Soul destroyer come to me
Give me shelter or give me death
Soul destroyer envy me
Bring me solace or bring me death
These where the lyrics blasting through my ears as I approached and crossed the finish line. The incredible searing pain in my legs made me wish for solace (and almost wish for death). It was not a horrible day but it ranks high among my worst marathon performances.
I hope that my experience is a lesson to others: a Boston Qualifying time is never a given. Even with numerous prior qualifying times under your belt hard work and effort are still require . The requisite hard work and dedication is precisely what makes qualifying for the Boston Marathon so special. Most people can achieve a qualifying time but it takes a very high level of dedication, commitment, and hard work. I admire those who achieve this accomplishment. Continue reading
This was my sixth consecutive Flower City Challenge Half Marathon. Training all through the winter had been remarkably good. When I had stepped off of the treadmill and onto roads about one month prior to this race something wasn’t right. I was concerned but hopeful that everything would be OK for the race. I intended to push. I hoped to run the fastest I’ve ever run that course but as race day approached my observations forced me to lower my expectations. By the time race day came I had very low expectations but I was still full of hope that things would go well.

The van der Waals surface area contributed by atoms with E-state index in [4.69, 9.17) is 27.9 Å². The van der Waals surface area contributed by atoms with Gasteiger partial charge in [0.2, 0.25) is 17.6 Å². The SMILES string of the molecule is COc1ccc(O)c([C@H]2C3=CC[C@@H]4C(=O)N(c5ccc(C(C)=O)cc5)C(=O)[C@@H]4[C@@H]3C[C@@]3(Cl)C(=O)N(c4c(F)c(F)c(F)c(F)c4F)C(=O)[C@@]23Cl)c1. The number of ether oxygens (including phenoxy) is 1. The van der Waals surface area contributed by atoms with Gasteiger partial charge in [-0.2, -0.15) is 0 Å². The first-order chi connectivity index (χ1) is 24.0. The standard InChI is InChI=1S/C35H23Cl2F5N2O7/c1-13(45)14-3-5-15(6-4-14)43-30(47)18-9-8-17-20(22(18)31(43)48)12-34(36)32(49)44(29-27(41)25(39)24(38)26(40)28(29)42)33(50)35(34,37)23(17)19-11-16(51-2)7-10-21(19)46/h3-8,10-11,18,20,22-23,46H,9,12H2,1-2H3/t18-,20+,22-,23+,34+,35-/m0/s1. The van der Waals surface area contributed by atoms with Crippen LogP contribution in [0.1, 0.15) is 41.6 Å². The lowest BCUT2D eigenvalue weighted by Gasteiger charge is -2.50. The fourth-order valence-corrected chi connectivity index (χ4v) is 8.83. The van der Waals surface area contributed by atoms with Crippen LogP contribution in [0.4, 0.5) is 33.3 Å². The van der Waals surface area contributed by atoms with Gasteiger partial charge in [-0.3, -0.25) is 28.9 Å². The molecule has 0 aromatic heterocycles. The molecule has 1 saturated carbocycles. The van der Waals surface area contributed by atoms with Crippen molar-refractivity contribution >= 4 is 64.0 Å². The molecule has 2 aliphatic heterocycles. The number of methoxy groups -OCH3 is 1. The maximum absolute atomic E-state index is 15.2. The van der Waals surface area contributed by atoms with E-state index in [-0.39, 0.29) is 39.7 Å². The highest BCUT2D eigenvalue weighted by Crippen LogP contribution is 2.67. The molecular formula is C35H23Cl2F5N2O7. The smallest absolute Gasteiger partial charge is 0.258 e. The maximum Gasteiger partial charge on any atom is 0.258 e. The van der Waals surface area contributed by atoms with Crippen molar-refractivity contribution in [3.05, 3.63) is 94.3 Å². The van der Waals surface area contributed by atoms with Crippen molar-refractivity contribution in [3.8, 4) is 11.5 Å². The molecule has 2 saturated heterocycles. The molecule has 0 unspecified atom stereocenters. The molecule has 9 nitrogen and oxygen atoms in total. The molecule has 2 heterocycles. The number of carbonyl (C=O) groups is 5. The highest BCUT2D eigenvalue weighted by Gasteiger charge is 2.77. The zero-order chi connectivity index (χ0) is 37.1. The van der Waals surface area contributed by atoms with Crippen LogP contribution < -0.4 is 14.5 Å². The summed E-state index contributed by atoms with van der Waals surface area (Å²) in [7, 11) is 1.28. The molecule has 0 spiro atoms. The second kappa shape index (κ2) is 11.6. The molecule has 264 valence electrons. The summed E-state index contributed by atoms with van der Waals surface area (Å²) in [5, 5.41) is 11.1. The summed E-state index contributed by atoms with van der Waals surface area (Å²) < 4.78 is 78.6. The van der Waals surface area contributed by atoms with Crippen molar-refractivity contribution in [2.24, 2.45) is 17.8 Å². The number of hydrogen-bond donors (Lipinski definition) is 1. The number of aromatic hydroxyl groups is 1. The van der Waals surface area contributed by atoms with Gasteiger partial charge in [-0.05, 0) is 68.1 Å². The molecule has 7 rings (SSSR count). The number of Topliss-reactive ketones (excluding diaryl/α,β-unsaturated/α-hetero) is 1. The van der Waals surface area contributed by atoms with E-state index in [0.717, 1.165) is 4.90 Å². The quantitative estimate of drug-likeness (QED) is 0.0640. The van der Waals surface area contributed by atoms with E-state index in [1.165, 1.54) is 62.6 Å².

We did it again! Approximately one year prior Amber organized the first Rowe Marathon and Half Marathon. Last year was so successful due to the help from friends that our numbers grew. There were approximately 10 runners participating in the half and one, me, participating in the full on November 23rd, 2014. This race started last year for the purpose of reminding me of the difficulty of the marathon distance. My experience last year was quite different from this year.
4 years ago I set foot for the very first time on trails for a run — the Jensen Stables Ultimate XC Challenge (now GVH Mudslog). So many runners have a religious experience about trails and they aren’t afraid to proclaim. They tell those that run roads that they are missing out; that roads are not only inferior but dangerous and perhaps even worse than sitting on your couch. So I tried it back then and I didn’t hate it but I certainly didn’t understand the hype. Over the years I haven’t had much chance to run the race as I’ve had other obligations and preferences. This year I made my return.
Last year I ran the Rochester Half closely followed by the B.A.A. Half. Last year I had a great performance at Rochester and a lackluster performance in Boston. This year was a different story.
More than a month ago I ran the Rochester Half Marathon. The sieves of time have filtered most of the memories of the day. What remains, the important things, at least one would hope, I will share here.
With only a few days leading up to this race I plunked down a fairly substantial amount of money for a small and short race. I registered for this race for two reasons. First I wanted a spark to reignite my passion for running. Second I was intrigued by the handicapped nature of this race. The idea is that anyone can win the race. It’s all about running a great race relative to your own ability. I had a pretty good race.